Stack Builders Tutorials

Fixing array type look-up on r2dbc-postgresql, a reactive library from Spring Framework

First published: July 8, 2020
by José Luis León
tags: java, spring, webflux, r2dbc-postgresql


Reading Roman Elizarov's article "Functional Programming is on the rise [1]," we can tell that the programming world is adopting practices from the functional and reactive programming paradigms. At Stack Builders, we encourage functional programming practices for creating reliable applications. These practices allow us to focus on implementing the core business logic instead of more frequently fixing bugs. Some of the contributions that we've made include a couple of pull requests in the open-source project r2dbc-postgresql, a reactive/non-blocking alternative for JDBC in Spring WebFlux.

Pivotal's Spring WebFlux is an asynchronous, non-blocking web framework built on the reactive design principles to handle massive numbers of concurrent connections. This framework introduces a lambda-based, lightweight, and functional programming model which takes advantage of the addition of lambda expressions in Java 8. WebFlux is based on ProjectReactor, which directly interacts with Java functional API, CompletableFuture, Stream, and Duration.

Spring MVC (the blocking-stack web framework) has a set of libraries for managing data, called Spring Data Repositories. They allow connections to relational and non-relational databases (SQL and NoSQL). Looking into Spring's documentation we can find that Spring WebFlux has its counterpart, called Spring Data Reactive Repositories. However, these only offer implementations for non-relational databases. In this tutorial, we’ll briefly review how we can integrate a relational database like PostgreSQL with Spring WebFlux while keeping the reactive design. Then we’ll see how we contributed to r2dbc-postgresql to solve a datatype decoding issue related to array-like types.

Relational databases with reactive-stack

To connect our application to PostgreSQL, we'll have to look into the R2DBC project (Reactive Relational Database Connectivity), which brings us to spring-data-r2dbc and r2dbc-postgresql libraries. These two dependencies allow us to create a reactive connection to a PostgreSQL database. As we are using Spring Boot, we can configure our connection by just extending the configuration from AbstractR2dbcConfiguration and overriding the connectionFactory method:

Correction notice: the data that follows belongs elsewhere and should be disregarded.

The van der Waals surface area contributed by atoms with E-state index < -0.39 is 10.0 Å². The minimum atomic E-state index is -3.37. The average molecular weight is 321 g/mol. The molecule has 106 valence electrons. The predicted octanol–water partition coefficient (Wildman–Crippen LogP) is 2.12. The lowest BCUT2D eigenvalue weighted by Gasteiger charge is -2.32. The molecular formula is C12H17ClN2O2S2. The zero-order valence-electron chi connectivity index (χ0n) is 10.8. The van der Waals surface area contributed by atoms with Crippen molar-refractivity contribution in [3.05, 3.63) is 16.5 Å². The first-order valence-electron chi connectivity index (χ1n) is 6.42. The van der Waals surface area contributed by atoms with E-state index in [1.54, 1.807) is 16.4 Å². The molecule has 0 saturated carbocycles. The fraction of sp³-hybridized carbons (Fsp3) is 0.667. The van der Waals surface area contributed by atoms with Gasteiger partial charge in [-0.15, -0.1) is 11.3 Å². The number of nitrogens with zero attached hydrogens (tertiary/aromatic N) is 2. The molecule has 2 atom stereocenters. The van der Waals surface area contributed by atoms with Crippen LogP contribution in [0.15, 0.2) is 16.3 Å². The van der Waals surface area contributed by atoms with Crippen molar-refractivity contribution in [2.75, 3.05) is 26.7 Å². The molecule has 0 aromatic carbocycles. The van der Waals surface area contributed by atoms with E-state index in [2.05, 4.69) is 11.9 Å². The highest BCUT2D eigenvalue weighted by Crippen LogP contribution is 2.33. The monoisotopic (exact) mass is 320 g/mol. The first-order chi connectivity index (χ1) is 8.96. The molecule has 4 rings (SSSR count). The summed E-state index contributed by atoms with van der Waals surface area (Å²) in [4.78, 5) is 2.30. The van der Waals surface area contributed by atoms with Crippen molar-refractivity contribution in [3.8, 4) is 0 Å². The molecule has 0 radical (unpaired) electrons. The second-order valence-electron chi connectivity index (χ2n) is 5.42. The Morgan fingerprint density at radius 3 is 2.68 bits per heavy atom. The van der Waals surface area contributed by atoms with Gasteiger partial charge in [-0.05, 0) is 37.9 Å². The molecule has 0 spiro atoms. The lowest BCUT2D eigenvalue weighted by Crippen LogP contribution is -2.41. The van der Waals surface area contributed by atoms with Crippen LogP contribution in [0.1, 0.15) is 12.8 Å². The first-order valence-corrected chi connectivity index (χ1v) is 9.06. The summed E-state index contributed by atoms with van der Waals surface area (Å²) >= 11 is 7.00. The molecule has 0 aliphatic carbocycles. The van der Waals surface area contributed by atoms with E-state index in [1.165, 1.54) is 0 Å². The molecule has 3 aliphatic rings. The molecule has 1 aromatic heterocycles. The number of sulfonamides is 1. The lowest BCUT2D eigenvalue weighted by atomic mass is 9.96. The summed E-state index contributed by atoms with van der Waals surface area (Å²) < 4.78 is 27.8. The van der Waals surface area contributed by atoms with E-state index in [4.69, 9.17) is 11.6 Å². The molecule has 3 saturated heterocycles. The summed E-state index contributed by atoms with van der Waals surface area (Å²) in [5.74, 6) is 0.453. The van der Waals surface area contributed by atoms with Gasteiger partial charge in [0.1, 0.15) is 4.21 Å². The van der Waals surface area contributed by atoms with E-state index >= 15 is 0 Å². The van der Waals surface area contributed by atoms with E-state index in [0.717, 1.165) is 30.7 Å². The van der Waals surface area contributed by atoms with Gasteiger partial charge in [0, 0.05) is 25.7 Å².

@Configuration
public class ApplicationConfiguration extends AbstractR2dbcConfiguration {

  @Bean
  @Override
  public ConnectionFactory connectionFactory() {
    final PostgresqlConnectionConfiguration connectionConfig = PostgresqlConnectionConfiguration.builder()
      .database("<db-name>")
      .host("<host-url>")
      .password("<password>")
      .port(5432)
      .username("<username>")
      .build();
  
    return new PostgresqlConnectionFactory(connectionConfig);
  }
}

This will give our Spring Boot application access to a DatabaseClient connection object, which we can inject anywhere using the @Autowired annotation. With this client, we can exchange operations with our database in a non-blocking reactive way and with a fluent and descriptive API. An alternative would be to use the popular repository mechanism by adding the @EnableR2dbcRepositories annotation to our main Spring Boot class, but we will go through that approach in another post.

Then, we would want to map our database table to Java classes using the annotations provided by org.springframework.data. To do so, let’s use one of the most common entities an application will have: Account. This table stores all users’ account information, including fields like username, password, roles, and last access. The SQL statement to create our table looks like this:

CREATE TABLE public.account(
  id serial NOT NULL,
  username text NOT NULL,
  password text NOT NULL,
  roles text[],
  last_access timestamp with time zone,
  PRIMARY KEY (id)
);

And our Java class for the account table should be as follows:

@AllArgsConstructor
@Builder(toBuilder = true)
@Getter
public class Account {

  @Id
  @NotNull
  private final Long id;

  @NotNull
  private final String username;

  @NotNull
  private final String password;

  private final String[] roles;

  private final ZonedDateTime lastAccess;
}

Note: We're using Project Lombok annotations to reduce the boilerplate of constructor, getters and the builder pattern.

And just like that, we're all set! Now, to test this code let's use JUnit Jupiter to create a test case that saves an account in our database. Then we’ll find it and verify its existence as a Java object:

@SpringBootTest
@DisplayNameGeneration(DisplayNameGenerator.ReplaceUnderscores.class)